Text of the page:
FORT MYERS —
6200 block of St. Andrews Circle North
After inspecting Gail Andrews’ Fort Myers home, where she’d lived with her mother’s skeleton for 14 months, Lee County officials said Monday they will move toward demolition and open contractors’ bids Friday.
Lee County Code Enforcement officials planned to demolish the home on St. Andrews Circle on Sept. 2, but after Andrews’ attorney provided proof he’d found a contractor to renovate, she was given until Monday to get the 50-year-old ranch on St. Andrews Circle North cleaned up.
Monday morning, a code enforcement inspector came to her door and Andrews walked him through two rooms she’d cleaned in the 2,416-square-foot home.
Afterward, 61-year-old Andrews said she’d done the best she could after working every day, loading 68 bags of soggy trash she’d sifted through over the past week as she sorted through piles in her dining room and living room-Florida room, looking for valuables.
“That’s what I’ve been doing hour after hour,” Andrews said. “It’s dirty work, quiet and sad.”
Although some people expressed a desire to help after reading newspaper stories or hearing of her plight on television, she’s worked alone, except for a local church group that helped her tidy her yard.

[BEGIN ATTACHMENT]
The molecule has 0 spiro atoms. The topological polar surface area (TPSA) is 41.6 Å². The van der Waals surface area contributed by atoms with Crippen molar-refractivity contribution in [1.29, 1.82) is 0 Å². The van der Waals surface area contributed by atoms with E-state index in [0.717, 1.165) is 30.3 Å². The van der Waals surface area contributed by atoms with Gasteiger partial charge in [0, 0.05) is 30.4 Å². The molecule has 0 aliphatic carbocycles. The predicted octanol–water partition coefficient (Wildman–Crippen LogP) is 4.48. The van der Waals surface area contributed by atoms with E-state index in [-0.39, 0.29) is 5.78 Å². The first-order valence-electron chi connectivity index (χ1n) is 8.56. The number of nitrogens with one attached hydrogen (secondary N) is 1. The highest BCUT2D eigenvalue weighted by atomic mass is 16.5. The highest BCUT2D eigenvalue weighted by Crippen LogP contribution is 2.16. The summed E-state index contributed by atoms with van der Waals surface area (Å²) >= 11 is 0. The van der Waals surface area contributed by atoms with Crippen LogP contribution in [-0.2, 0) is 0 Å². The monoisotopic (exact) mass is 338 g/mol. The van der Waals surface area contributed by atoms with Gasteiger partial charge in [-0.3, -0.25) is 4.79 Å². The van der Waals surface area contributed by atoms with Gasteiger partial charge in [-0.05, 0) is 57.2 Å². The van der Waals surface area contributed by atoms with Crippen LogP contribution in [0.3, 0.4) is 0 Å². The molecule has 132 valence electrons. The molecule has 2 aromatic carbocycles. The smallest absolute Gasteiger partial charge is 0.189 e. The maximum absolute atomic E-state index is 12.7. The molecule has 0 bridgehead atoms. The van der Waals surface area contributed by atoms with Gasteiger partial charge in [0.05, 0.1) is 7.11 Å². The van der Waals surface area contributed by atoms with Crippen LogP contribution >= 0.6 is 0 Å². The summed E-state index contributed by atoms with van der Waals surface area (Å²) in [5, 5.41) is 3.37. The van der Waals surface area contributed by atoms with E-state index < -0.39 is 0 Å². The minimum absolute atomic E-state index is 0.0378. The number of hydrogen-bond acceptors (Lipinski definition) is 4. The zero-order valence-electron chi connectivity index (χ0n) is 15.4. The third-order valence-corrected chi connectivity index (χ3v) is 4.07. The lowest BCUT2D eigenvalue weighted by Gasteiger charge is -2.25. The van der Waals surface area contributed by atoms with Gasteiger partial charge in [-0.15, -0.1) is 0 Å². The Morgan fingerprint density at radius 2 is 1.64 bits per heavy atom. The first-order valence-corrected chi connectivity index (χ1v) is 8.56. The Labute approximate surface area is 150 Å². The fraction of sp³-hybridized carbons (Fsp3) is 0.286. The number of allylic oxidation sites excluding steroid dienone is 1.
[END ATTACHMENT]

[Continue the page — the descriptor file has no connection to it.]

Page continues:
“It’s a lot to do for one old lady,” she said. “Some things are too heavy for me to move them. But I’m not just going to sit here and cry. I’m going to work hard.”
Lee County Community Development Spokeswoman Joan LaGuardia said the county will open demolition bids Friday and the contractor who submits the winning bid will have 30 days to raze the home. However, LaGuardia said county officials will continue to communicate with Andrews’ attorney, Matthew Toll of Cape Coral.
“In spite of Ms. Andrews’ efforts, unsanitary debris fills the house,” LaGuardia said. “This presents the risk of re-infestation of rodents, roaches and other vermin. The presence of the debris also makes it impossible for contractors to enter and give a reasonable assessment of what must be done to rehab the structure.”
“Although she is represented by an attorney and although offers of assistance have come from contractors, local ministers and a mental health organization, no reasonable option for rehabilitating this structure exists at this time,” she added.
That’s because since the first complaint involving unmowed grass in 2001, LaGuardia said, Andrews has asked for more time to fix each violation, citing injuries and other reasons. Since then, LaGuardia said, the problems have escalated.
“I think we’re at the point where the evidence has been overwhelming,” LaGuardia said, adding that county officials have to balance Andrews’ needs and desires with neighbors’ concerns. “We just have to keep moving forward.”
Andrews’ attorney couldn’t immediately reached for comment, but has said Alco Inc. and contractor Al Steel agreed to do renovations, including a roof and structural work, to bring the home up to code. In a letter to a county attorney earlier this month, Toll threatened to sue if county officials didn’t postpone the Sept. 2 demolition to give Andrews time to clean and fix the home she’d lived in for 36 years.